environment lifestyle

somebody else’s problem

Tipping Point Or Turning Point? Social Marketing & Climate ChangeI know I’ve mentioned Ipsos Mori’s poll ‘tipping point or turning point‘ in previous posts, but it got me thinking. One of the findings, in asking about their attitudes to climate change, was that people in the UK don’t think climate change affects them.

‘45% see climate change as the most serious threat to the future wellbeing of the world’, says the report, ‘but only 19% see it as the most important issue facing Britain.’ How is that possible? Is Britain not part of the world?

The same is true on an individual level: just 9% think climate change will impact them personally, while 53% think it will affect future generations.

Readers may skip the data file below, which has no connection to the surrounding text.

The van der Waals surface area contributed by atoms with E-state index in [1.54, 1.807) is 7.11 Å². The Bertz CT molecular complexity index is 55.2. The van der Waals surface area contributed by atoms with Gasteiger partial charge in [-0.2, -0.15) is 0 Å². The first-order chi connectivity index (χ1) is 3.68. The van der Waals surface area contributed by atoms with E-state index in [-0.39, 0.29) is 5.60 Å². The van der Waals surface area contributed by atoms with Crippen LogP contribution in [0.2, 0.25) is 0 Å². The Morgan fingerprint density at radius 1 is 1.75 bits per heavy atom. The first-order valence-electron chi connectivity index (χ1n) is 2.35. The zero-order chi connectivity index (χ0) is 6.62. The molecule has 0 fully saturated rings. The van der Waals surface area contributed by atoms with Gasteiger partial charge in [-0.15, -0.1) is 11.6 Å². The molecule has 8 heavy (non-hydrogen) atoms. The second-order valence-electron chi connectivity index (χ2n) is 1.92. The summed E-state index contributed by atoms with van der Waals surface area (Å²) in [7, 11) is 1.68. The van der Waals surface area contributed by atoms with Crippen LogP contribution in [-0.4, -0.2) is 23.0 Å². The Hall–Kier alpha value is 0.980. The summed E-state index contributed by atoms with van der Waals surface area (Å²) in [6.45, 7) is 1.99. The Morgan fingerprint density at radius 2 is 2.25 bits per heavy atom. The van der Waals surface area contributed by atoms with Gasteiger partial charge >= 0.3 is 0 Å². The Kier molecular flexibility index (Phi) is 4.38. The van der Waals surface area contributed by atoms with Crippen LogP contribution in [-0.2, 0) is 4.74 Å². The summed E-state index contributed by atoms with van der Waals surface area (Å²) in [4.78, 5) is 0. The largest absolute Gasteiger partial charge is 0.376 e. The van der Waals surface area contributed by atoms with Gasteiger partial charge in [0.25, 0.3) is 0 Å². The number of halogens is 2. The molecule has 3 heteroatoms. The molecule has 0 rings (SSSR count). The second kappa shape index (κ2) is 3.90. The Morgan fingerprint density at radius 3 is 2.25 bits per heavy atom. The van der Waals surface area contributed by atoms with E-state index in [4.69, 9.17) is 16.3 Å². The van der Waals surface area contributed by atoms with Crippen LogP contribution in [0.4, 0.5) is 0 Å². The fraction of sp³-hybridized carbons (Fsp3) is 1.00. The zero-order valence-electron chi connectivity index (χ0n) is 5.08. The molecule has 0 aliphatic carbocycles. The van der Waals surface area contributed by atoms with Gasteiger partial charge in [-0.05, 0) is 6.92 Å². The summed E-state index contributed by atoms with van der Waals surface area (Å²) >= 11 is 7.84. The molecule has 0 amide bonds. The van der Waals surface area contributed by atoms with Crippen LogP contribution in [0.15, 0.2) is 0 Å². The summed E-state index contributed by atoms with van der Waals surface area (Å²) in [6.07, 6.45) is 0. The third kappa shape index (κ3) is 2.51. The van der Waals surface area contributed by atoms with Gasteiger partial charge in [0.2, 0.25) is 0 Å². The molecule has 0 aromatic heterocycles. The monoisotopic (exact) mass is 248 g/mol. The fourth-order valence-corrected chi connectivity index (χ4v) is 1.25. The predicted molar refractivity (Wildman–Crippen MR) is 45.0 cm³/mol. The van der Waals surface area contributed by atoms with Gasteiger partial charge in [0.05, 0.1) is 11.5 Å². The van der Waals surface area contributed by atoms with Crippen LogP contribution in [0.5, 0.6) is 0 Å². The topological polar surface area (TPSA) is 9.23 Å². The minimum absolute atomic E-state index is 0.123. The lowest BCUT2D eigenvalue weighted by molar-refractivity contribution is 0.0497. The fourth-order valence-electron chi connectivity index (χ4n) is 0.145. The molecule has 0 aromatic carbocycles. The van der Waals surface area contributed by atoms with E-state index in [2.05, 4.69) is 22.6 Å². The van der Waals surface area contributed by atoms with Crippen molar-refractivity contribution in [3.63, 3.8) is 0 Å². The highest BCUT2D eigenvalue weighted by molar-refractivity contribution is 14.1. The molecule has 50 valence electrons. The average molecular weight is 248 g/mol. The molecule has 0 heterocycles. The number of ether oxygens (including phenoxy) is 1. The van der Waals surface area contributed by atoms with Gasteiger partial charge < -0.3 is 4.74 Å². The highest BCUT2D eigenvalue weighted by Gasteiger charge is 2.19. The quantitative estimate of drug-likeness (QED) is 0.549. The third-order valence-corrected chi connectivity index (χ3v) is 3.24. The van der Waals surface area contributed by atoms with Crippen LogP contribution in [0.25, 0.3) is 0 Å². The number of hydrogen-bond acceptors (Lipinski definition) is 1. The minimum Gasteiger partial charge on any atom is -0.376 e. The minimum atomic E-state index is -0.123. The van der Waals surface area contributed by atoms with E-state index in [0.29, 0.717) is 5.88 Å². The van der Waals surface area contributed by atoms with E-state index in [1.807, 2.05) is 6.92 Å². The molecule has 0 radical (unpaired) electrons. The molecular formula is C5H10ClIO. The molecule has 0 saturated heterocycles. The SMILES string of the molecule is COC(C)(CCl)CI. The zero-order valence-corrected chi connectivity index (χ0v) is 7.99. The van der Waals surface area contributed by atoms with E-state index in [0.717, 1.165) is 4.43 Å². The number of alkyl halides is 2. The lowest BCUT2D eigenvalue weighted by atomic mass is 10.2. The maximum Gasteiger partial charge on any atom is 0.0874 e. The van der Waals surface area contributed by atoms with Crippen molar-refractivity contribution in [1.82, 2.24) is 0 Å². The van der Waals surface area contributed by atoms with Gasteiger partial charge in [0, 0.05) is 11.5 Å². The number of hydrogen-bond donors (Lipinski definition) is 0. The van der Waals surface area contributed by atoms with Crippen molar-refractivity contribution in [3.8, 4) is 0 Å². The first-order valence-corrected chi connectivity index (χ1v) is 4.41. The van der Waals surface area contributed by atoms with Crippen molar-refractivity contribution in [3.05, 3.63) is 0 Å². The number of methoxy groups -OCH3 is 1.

Is the environment doomed to become an ‘elsewhere’ cause? We can’t motivate ourselves to stop AIDS, because we don’t have it or know anyone who does. We don’t speak up for poverty, because we are not poor. We can’t let those kinds of attitudes remain on climate change, not least because we in the rich countries are the main cause of it. To refuse to take it seriously ourselves, because we don’t think we’ll be affected, is a profound injustice to the parts of the world already suffering, and to our own children.

I’m reminded of the poem by Martin Niemoller that was reprinted in Ecologist magazine recently. Niemoller was a German pastor who spoke up against the nazis and was sent to a prison camp, but spent his whole life knowing he could have done more:

First they came for the jews,
and I did not speak out
because I was not a jew.
Then they came for the communists,
and I did not speak out
because I was not a communist.
Then they came for the trade unionists,
and I did not speak out
because I was not a trade unionist.
Then they came for me,
and there was no one left
to speak out for me.

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